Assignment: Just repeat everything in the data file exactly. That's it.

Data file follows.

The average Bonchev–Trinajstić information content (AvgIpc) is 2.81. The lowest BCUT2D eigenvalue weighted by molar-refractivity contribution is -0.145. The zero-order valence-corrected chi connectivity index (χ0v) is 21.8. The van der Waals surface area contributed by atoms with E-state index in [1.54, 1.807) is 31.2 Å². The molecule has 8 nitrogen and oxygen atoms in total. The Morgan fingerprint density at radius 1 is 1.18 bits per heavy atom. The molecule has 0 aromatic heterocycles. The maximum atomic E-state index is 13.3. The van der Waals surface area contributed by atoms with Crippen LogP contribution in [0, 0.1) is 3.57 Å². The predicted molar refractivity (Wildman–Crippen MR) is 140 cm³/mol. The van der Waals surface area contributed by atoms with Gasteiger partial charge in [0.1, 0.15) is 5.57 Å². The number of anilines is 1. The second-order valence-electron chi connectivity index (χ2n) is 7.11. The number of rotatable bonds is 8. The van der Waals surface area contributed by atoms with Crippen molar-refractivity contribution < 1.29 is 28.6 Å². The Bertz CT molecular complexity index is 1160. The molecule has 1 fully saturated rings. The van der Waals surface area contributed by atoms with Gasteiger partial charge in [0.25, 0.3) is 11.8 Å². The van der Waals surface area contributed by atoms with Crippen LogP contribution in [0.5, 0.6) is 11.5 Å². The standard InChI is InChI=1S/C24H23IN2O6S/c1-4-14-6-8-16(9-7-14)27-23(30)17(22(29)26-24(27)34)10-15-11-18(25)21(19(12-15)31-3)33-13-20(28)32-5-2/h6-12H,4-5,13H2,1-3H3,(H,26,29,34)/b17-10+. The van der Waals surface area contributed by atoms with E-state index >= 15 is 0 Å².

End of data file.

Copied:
The average Bonchev–Trinajstić information content (AvgIpc) is 2.81. The lowest BCUT2D eigenvalue weighted by molar-refractivity contribution is -0.145. The zero-order valence-corrected chi connectivity index (χ0v) is 21.8. The van der Waals surface area contributed by atoms with E-state index in [1.54, 1.807) is 31.2 Å². The molecule has 8 nitrogen and oxygen atoms in total. The Morgan fingerprint density at radius 1 is 1.18 bits per heavy atom. The molecule has 0 aromatic heterocycles. The maximum atomic E-state index is 13.3. The van der Waals surface area contributed by atoms with Crippen LogP contribution in [0, 0.1) is 3.57 Å². The predicted molar refractivity (Wildman–Crippen MR) is 140 cm³/mol. The van der Waals surface area contributed by atoms with Gasteiger partial charge in [0.1, 0.15) is 5.57 Å². The number of anilines is 1. The second-order valence-electron chi connectivity index (χ2n) is 7.11. The number of rotatable bonds is 8. The van der Waals surface area contributed by atoms with Crippen molar-refractivity contribution < 1.29 is 28.6 Å². The Bertz CT molecular complexity index is 1160. The molecule has 1 fully saturated rings. The van der Waals surface area contributed by atoms with Gasteiger partial charge in [0.25, 0.3) is 11.8 Å². The van der Waals surface area contributed by atoms with Crippen LogP contribution in [0.5, 0.6) is 11.5 Å². The standard InChI is InChI=1S/C24H23IN2O6S/c1-4-14-6-8-16(9-7-14)27-23(30)17(22(29)26-24(27)34)10-15-11-18(25)21(19(12-15)31-3)33-13-20(28)32-5-2/h6-12H,4-5,13H2,1-3H3,(H,26,29,34)/b17-10+. The van der Waals surface area contributed by atoms with E-state index >= 15 is 0 Å².